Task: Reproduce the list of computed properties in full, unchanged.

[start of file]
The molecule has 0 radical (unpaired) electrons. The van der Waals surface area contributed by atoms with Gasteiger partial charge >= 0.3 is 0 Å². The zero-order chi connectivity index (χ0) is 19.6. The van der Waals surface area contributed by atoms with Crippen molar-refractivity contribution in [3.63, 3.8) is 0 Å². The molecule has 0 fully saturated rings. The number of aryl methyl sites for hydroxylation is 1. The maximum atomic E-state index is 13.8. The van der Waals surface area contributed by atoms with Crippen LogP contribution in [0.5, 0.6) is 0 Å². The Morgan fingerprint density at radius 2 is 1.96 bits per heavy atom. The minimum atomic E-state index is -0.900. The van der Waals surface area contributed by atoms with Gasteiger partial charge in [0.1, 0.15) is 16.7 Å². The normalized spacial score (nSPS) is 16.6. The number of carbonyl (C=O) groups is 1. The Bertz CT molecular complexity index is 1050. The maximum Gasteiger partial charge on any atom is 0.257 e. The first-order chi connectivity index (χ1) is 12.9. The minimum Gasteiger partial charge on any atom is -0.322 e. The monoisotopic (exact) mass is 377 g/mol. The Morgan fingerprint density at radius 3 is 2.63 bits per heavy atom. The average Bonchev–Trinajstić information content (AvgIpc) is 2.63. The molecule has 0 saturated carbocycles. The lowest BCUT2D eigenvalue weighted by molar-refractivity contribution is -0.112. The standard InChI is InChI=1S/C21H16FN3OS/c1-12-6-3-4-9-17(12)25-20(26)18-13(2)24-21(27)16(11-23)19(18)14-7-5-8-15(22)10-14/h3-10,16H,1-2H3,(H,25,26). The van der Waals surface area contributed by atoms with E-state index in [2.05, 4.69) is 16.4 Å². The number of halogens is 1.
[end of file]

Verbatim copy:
The molecule has 0 radical (unpaired) electrons. The van der Waals surface area contributed by atoms with Gasteiger partial charge >= 0.3 is 0 Å². The zero-order chi connectivity index (χ0) is 19.6. The van der Waals surface area contributed by atoms with Crippen molar-refractivity contribution in [3.63, 3.8) is 0 Å². The molecule has 0 fully saturated rings. The number of aryl methyl sites for hydroxylation is 1. The maximum atomic E-state index is 13.8. The van der Waals surface area contributed by atoms with Crippen LogP contribution in [0.5, 0.6) is 0 Å². The Morgan fingerprint density at radius 2 is 1.96 bits per heavy atom. The minimum atomic E-state index is -0.900. The van der Waals surface area contributed by atoms with Gasteiger partial charge in [0.1, 0.15) is 16.7 Å². The normalized spacial score (nSPS) is 16.6. The number of carbonyl (C=O) groups is 1. The Bertz CT molecular complexity index is 1050. The maximum Gasteiger partial charge on any atom is 0.257 e. The first-order chi connectivity index (χ1) is 12.9. The minimum Gasteiger partial charge on any atom is -0.322 e. The monoisotopic (exact) mass is 377 g/mol. The Morgan fingerprint density at radius 3 is 2.63 bits per heavy atom. The average Bonchev–Trinajstić information content (AvgIpc) is 2.63. The molecule has 0 saturated carbocycles. The lowest BCUT2D eigenvalue weighted by molar-refractivity contribution is -0.112. The standard InChI is InChI=1S/C21H16FN3OS/c1-12-6-3-4-9-17(12)25-20(26)18-13(2)24-21(27)16(11-23)19(18)14-7-5-8-15(22)10-14/h3-10,16H,1-2H3,(H,25,26). The van der Waals surface area contributed by atoms with E-state index in [2.05, 4.69) is 16.4 Å². The number of halogens is 1.